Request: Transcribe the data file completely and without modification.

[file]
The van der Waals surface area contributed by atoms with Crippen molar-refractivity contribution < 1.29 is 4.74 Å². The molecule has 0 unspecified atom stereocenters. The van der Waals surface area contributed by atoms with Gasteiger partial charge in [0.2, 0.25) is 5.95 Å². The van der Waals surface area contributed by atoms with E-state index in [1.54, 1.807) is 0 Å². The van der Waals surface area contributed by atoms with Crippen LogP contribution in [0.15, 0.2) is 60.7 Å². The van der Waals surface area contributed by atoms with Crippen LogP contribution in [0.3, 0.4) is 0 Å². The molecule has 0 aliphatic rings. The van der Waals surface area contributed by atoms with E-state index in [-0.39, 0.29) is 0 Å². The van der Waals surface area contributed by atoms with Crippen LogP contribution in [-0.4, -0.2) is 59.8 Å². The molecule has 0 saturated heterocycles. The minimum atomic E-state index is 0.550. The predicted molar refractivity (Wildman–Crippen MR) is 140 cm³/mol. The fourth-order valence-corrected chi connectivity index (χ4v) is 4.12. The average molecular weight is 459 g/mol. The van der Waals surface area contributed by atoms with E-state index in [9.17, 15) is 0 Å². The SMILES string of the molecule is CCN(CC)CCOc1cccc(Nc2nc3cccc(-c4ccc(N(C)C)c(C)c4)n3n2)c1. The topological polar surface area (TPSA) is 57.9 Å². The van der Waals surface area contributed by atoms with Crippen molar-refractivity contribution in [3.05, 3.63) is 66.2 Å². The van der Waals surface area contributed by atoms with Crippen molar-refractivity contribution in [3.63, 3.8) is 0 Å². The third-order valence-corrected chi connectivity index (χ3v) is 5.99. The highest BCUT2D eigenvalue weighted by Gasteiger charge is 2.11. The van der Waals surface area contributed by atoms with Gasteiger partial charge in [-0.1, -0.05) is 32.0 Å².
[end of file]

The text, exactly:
The van der Waals surface area contributed by atoms with Crippen molar-refractivity contribution < 1.29 is 4.74 Å². The molecule has 0 unspecified atom stereocenters. The van der Waals surface area contributed by atoms with Gasteiger partial charge in [0.2, 0.25) is 5.95 Å². The van der Waals surface area contributed by atoms with E-state index in [1.54, 1.807) is 0 Å². The van der Waals surface area contributed by atoms with Crippen LogP contribution in [0.15, 0.2) is 60.7 Å². The van der Waals surface area contributed by atoms with Crippen LogP contribution in [0.3, 0.4) is 0 Å². The molecule has 0 aliphatic rings. The van der Waals surface area contributed by atoms with E-state index in [-0.39, 0.29) is 0 Å². The van der Waals surface area contributed by atoms with Crippen LogP contribution in [-0.4, -0.2) is 59.8 Å². The molecule has 0 saturated heterocycles. The minimum atomic E-state index is 0.550. The predicted molar refractivity (Wildman–Crippen MR) is 140 cm³/mol. The fourth-order valence-corrected chi connectivity index (χ4v) is 4.12. The average molecular weight is 459 g/mol. The van der Waals surface area contributed by atoms with E-state index in [9.17, 15) is 0 Å². The SMILES string of the molecule is CCN(CC)CCOc1cccc(Nc2nc3cccc(-c4ccc(N(C)C)c(C)c4)n3n2)c1. The topological polar surface area (TPSA) is 57.9 Å². The van der Waals surface area contributed by atoms with Crippen molar-refractivity contribution in [3.05, 3.63) is 66.2 Å². The van der Waals surface area contributed by atoms with Crippen molar-refractivity contribution in [3.63, 3.8) is 0 Å². The third-order valence-corrected chi connectivity index (χ3v) is 5.99. The highest BCUT2D eigenvalue weighted by Gasteiger charge is 2.11. The van der Waals surface area contributed by atoms with Gasteiger partial charge in [-0.1, -0.05) is 32.0 Å².